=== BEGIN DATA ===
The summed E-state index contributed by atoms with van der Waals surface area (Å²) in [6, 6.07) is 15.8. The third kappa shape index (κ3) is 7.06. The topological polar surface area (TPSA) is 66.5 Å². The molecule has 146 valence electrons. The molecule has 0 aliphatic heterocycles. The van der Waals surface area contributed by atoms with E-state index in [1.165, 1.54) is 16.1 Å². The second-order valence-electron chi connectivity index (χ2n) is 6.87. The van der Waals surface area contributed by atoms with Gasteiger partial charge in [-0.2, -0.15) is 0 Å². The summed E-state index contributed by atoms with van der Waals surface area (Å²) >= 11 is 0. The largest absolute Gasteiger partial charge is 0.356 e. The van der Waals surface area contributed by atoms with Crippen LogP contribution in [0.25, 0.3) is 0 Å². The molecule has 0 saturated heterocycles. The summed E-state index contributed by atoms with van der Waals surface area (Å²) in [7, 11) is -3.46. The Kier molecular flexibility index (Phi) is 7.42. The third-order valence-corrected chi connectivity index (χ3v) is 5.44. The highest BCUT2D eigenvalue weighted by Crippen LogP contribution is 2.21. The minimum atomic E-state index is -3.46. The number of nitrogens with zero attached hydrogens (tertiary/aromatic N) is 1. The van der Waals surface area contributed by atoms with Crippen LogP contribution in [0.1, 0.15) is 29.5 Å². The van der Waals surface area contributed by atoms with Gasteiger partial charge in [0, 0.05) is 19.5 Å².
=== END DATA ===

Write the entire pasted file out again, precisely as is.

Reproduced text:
The summed E-state index contributed by atoms with van der Waals surface area (Å²) in [6, 6.07) is 15.8. The third kappa shape index (κ3) is 7.06. The topological polar surface area (TPSA) is 66.5 Å². The molecule has 146 valence electrons. The molecule has 0 aliphatic heterocycles. The van der Waals surface area contributed by atoms with E-state index in [1.165, 1.54) is 16.1 Å². The second-order valence-electron chi connectivity index (χ2n) is 6.87. The van der Waals surface area contributed by atoms with Gasteiger partial charge in [-0.2, -0.15) is 0 Å². The summed E-state index contributed by atoms with van der Waals surface area (Å²) >= 11 is 0. The largest absolute Gasteiger partial charge is 0.356 e. The van der Waals surface area contributed by atoms with Crippen LogP contribution in [0.25, 0.3) is 0 Å². The molecule has 0 saturated heterocycles. The summed E-state index contributed by atoms with van der Waals surface area (Å²) in [7, 11) is -3.46. The Kier molecular flexibility index (Phi) is 7.42. The third-order valence-corrected chi connectivity index (χ3v) is 5.44. The highest BCUT2D eigenvalue weighted by Crippen LogP contribution is 2.21. The minimum atomic E-state index is -3.46. The number of nitrogens with zero attached hydrogens (tertiary/aromatic N) is 1. The van der Waals surface area contributed by atoms with Crippen LogP contribution in [0.1, 0.15) is 29.5 Å². The van der Waals surface area contributed by atoms with Gasteiger partial charge in [0, 0.05) is 19.5 Å².